|What is an interpreter? firstname.lastname@example.org (Paul Robinson) (1993-05-08)|
|Re: What is an interpreter? email@example.com (1993-05-09)|
|Re: What is an interpreter? firstname.lastname@example.org (1993-05-09)|
|Re: What is an interpreter? email@example.com (1993-05-10)|
|Re: What is an interpreter? firstname.lastname@example.org (1993-05-10)|
|Re: What is an interpreter? email@example.com (1993-05-11)|
|When should software applications be programmable? firstname.lastname@example.org (1993-05-13)|
|[2 later articles]|
|From:||Paul Robinson <email@example.com>|
|Organization:||Tansin A. Darcos & Company, Silver Spring, MD USA|
|Date:||Sat, 8 May 1993 15:20:06 GMT|
A question I'd like to pose to the readership with respect to either
program generators or programmable applications. How do we determine when
something is a "real" interpreter of a "real" language, and when it
doesn't quite reach that point?
Is DBASE III a "real" interpreter? No question that it is. Is Lotus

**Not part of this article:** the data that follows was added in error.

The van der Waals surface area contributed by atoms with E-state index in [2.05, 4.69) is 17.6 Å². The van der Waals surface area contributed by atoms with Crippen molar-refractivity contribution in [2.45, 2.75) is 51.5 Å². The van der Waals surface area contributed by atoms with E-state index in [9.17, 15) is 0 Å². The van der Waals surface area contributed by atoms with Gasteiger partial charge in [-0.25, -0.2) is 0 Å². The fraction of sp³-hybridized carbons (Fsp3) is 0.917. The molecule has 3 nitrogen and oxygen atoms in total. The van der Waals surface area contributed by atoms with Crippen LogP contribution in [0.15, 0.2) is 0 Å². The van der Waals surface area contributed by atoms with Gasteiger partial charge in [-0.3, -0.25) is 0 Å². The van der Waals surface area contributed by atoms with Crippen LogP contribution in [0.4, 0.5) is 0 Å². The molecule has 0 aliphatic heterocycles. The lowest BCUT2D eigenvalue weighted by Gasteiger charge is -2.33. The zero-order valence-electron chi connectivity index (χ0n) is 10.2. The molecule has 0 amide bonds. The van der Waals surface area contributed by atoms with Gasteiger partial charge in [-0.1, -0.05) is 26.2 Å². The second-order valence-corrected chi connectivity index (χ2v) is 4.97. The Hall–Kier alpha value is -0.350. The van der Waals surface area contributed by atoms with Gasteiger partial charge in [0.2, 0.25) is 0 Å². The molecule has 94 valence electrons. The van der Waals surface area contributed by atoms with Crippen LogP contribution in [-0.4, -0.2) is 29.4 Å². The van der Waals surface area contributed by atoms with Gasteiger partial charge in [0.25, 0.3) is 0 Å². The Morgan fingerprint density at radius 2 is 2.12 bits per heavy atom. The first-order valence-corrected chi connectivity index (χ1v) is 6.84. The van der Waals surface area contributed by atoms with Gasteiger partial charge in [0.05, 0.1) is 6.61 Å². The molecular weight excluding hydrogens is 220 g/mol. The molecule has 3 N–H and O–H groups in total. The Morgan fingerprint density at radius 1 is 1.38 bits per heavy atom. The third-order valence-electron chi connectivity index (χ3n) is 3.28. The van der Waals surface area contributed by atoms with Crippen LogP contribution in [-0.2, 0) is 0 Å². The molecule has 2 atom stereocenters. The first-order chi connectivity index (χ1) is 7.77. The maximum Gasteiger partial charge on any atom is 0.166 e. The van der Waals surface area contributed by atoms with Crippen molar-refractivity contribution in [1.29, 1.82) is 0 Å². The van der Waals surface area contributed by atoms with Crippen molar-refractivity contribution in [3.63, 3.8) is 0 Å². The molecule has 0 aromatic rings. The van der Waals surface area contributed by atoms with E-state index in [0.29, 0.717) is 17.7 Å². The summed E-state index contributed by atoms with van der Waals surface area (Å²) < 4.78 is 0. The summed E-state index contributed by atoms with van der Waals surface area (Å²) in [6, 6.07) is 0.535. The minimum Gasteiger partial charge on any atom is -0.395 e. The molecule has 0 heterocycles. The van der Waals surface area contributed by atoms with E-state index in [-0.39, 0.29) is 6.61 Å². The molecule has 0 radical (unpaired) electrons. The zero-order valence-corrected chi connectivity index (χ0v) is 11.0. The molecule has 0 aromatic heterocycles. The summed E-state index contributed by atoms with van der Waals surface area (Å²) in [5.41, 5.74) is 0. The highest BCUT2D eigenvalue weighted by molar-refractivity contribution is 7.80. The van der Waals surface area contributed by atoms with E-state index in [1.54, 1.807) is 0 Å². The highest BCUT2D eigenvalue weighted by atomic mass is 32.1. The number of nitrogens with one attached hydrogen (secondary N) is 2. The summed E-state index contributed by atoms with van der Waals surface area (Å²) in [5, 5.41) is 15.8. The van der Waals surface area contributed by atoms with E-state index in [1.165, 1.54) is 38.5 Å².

1-2-3's macro language sufficient to qualify? Maybe. (Using the
qualification below, it doesn't.)
Here's the reason why: at what point does a programmable application cross
over from just a means to assist the application in doing whatever it
primarily does, and becomes a programming language in and of itself?
If you have an adventure game engine which has a programming language such
that it can be programmed do add features, the possible point would be if
an application without the adventure features, for example, to do a
calculation or to scan a file, can be created using the language.
File I/O, I think is the knife that cuts the "toys" from the "real"
languages. Programmable interpreters that support random-access file I/O
and the ability to read and write random records, stop being toys and
become real programming languages. I think this, more than anything else,
represents the touchstone which may be used to identify when and where the
two classes may be differentiated.
Paul Robinson -- TDARCOS@MCIMAIL.COM
[Hmmn, that rules out most implementations of Fortran-66, awk, and the
Bourne shell. -John]
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